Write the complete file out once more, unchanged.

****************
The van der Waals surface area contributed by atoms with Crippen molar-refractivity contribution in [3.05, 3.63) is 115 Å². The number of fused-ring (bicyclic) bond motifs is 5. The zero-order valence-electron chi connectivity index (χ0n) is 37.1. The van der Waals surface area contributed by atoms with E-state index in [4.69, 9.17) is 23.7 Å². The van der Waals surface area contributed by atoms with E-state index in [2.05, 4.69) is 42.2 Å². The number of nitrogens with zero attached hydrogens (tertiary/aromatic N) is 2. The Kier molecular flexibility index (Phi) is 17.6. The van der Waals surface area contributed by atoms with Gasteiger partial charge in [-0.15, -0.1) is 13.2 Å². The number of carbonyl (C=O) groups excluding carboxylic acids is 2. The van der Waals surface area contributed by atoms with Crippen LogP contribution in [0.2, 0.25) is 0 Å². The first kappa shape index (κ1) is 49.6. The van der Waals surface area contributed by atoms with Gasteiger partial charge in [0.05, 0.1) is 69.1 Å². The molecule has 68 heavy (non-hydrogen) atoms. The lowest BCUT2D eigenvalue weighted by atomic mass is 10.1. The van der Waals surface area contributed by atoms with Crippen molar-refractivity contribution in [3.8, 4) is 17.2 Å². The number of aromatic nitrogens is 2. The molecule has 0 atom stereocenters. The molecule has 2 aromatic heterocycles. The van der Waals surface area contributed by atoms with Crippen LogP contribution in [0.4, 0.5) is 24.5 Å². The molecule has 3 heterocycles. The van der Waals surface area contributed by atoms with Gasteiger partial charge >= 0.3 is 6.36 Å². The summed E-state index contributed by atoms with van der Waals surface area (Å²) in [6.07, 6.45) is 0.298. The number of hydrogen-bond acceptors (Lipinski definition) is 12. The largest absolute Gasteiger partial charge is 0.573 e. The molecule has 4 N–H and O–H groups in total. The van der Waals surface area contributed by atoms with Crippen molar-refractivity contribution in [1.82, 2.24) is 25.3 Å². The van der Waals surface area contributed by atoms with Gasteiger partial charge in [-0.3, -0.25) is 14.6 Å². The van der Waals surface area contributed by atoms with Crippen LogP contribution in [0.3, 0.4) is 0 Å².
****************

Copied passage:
The van der Waals surface area contributed by atoms with Crippen molar-refractivity contribution in [3.05, 3.63) is 115 Å². The number of fused-ring (bicyclic) bond motifs is 5. The zero-order valence-electron chi connectivity index (χ0n) is 37.1. The van der Waals surface area contributed by atoms with E-state index in [4.69, 9.17) is 23.7 Å². The van der Waals surface area contributed by atoms with E-state index in [2.05, 4.69) is 42.2 Å². The number of nitrogens with zero attached hydrogens (tertiary/aromatic N) is 2. The Kier molecular flexibility index (Phi) is 17.6. The van der Waals surface area contributed by atoms with Gasteiger partial charge in [-0.15, -0.1) is 13.2 Å². The number of carbonyl (C=O) groups excluding carboxylic acids is 2. The van der Waals surface area contributed by atoms with Crippen LogP contribution in [0.2, 0.25) is 0 Å². The first kappa shape index (κ1) is 49.6. The van der Waals surface area contributed by atoms with Gasteiger partial charge in [0.05, 0.1) is 69.1 Å². The molecule has 68 heavy (non-hydrogen) atoms. The lowest BCUT2D eigenvalue weighted by atomic mass is 10.1. The van der Waals surface area contributed by atoms with Crippen molar-refractivity contribution in [3.8, 4) is 17.2 Å². The number of aromatic nitrogens is 2. The molecule has 0 atom stereocenters. The molecule has 2 aromatic heterocycles. The van der Waals surface area contributed by atoms with Crippen LogP contribution in [0.4, 0.5) is 24.5 Å². The molecule has 3 heterocycles. The van der Waals surface area contributed by atoms with Gasteiger partial charge >= 0.3 is 6.36 Å². The summed E-state index contributed by atoms with van der Waals surface area (Å²) in [6.07, 6.45) is 0.298. The number of hydrogen-bond acceptors (Lipinski definition) is 12. The largest absolute Gasteiger partial charge is 0.573 e. The molecule has 4 N–H and O–H groups in total. The van der Waals surface area contributed by atoms with Crippen molar-refractivity contribution in [1.82, 2.24) is 25.3 Å². The van der Waals surface area contributed by atoms with Gasteiger partial charge in [-0.3, -0.25) is 14.6 Å². The van der Waals surface area contributed by atoms with Crippen LogP contribution in [0.3, 0.4) is 0 Å².